Another way that sites can get players in the door is by creating a theme that’s on trend. This could be anything from a movie to a character and online casino sites that will be opened in 2016 or those that already exist are using this to its full advantage. This tactic taps into an existing fan base and combines recreational gaming with a concept that players already know they enjoy. Branded slot games are a growing trend because of this, as players see a movie that they enjoy reincarnated and can’t wait to take it for a spin. This also helps the site seem more personable and friendly, especially if they use a mascot.
Being social with players gives another boost to the ranks of a casino. As we all know social media is an excellent way for brands to reach out and be seen by a wider audience. The use of incentives by online casinos also helps when using Facebook, Twitter and Instagram as they can boost posts that offer the best deals.
Television advertisement is a medium that never grows old and many gambling sites now rely on creating an eye-catching advert. This can be a little trickier than advertising online however as there are governing bodies that must review these adverts.
The need to drive traffic to a site is felt by every business on the internet and these are just a few ways that gambling sites manage this flow. They still rely on basic advertising principles but they are tailored to the market.
Mobile is on the rise but web is still king? Well, it is one of these findings that makes you wonder on first reading. Although websites still reach bigger audiences, web users spend most of their time in mobile apps according to comScore.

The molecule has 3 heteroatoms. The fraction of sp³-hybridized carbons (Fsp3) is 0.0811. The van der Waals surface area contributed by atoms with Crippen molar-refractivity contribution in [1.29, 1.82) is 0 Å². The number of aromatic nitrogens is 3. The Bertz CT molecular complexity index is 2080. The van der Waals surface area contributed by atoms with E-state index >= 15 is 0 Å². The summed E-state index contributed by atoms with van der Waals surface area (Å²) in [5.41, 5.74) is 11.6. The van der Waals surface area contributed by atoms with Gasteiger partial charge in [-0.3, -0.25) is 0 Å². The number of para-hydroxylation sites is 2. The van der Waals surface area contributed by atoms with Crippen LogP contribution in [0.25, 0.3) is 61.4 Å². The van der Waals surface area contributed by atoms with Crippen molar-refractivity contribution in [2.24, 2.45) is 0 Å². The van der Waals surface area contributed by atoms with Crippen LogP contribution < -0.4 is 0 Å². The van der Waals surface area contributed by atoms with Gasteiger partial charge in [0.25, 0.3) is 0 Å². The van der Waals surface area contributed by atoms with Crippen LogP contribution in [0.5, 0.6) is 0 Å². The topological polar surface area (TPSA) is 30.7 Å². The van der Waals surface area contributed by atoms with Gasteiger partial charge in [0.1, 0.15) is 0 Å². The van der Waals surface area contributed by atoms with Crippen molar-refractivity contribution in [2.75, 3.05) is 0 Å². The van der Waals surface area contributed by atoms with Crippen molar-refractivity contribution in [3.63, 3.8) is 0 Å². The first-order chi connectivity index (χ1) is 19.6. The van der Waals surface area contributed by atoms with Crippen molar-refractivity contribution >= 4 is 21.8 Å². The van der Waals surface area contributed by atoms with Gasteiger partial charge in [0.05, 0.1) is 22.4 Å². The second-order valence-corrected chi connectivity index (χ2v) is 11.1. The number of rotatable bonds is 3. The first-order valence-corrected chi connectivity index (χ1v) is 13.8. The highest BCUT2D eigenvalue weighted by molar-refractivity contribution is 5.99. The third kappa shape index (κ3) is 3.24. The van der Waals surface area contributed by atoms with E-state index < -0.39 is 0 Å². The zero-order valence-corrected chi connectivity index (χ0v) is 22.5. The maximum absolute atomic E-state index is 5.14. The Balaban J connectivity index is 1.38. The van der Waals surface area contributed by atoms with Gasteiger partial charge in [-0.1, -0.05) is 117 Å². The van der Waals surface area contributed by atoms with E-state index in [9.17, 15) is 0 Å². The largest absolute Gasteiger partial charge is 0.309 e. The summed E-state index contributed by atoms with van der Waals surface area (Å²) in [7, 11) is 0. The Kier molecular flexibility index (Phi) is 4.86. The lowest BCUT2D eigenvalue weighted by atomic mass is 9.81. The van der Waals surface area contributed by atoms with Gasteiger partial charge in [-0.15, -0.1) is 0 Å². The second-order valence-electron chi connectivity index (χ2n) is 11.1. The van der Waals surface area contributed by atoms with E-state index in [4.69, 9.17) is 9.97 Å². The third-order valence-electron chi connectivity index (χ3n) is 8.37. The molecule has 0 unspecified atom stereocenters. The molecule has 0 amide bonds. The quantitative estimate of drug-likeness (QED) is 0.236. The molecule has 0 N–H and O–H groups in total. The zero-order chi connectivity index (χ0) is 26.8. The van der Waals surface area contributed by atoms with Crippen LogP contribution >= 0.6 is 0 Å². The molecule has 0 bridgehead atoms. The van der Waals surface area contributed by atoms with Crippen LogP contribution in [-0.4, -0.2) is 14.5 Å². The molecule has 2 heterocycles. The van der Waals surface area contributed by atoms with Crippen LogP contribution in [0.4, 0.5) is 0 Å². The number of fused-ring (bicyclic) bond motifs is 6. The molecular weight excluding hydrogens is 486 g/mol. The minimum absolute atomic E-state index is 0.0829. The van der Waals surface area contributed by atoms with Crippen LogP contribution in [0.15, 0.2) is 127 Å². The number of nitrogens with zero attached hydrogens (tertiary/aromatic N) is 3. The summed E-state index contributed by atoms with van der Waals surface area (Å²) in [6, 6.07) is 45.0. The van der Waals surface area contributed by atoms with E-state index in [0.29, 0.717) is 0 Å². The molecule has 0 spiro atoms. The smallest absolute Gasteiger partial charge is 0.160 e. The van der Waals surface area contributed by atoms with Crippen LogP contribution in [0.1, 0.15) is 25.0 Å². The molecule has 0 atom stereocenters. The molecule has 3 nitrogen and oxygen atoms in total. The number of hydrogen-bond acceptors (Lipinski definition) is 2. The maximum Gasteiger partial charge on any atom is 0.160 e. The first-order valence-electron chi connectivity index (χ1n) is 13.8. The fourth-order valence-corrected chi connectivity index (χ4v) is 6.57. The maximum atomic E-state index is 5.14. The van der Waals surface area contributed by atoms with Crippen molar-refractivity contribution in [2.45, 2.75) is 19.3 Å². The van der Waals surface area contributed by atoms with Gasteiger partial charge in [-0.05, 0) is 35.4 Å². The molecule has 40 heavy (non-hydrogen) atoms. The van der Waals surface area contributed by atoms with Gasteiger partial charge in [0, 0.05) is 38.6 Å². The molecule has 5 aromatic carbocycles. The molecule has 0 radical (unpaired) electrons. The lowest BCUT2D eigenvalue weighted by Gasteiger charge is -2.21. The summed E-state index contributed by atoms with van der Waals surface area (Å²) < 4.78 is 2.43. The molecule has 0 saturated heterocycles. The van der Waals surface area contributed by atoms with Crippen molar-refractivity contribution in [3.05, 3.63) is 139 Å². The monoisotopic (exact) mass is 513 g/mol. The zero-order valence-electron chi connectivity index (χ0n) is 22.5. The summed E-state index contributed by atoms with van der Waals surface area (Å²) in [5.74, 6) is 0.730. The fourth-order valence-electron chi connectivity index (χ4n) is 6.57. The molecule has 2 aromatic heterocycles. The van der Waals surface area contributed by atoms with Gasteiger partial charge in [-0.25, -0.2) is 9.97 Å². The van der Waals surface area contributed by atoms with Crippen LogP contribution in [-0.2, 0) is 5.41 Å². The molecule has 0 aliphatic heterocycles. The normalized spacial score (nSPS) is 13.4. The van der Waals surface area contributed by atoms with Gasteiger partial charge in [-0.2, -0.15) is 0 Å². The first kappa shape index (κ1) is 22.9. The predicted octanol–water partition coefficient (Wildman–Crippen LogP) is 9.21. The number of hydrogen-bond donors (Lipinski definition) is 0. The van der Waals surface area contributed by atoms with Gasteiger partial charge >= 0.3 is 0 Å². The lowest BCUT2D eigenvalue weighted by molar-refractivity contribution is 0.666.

Monitoring the time between June 2014 and 2015, comScore finds in some research that the audience for mobile websites is around 250% bigger than mobile apps. Furthermore, it is growing twice as fast as apps. As a reason for this development comScore sees the closed garden phenomenon a challenge for apps. Web versions are much more fluid in terms of linking between content, social and search.
comScore also found that FB and Google own eight of the 10 most-visited mobile apps with Facebook winning the „competition“ (almost 126 million unique visitors) with nearly one in two users who installed the app saying using it most frequently.
It is not surprising that Facebook’s app as of it’s reach is not the fastest growing app any more compared to Google’s audio-video sharing platform Youtube (9 to 18% growth) with 99 million users. However, after seperating their Messenger app from their main Facebook platform, the Messenger was grew double the size compared to last year.
Where people between the age of 18 and 34 spend most of their time is on Facebook (nearly 26 hours a month), Instagram (7 hours), Snapchat and Tumblr (6 hours) and Twitter (3,5 hours).
ComScore said mobile phones now account for 62% of all time spent online. Within that total, the research firm said 44% of time is spent on smartphone apps, up from 33% two years earlier. Mobile users spend more than 70% of their time in smartphone apps, dwarfing time spent on tablet apps and mobile websites.
The comScore mobile report gives a good indication of where the evolution of apps and their usage might lead in the future. It shows that „messaging is a very hot sector for apps“ but is still early stages in the US. Looking at the time people spend with certain categories, the leading areas of interest were social networking (29%), radio (15%), games (11%), multimedia and instant messaging (6%), and music (4%).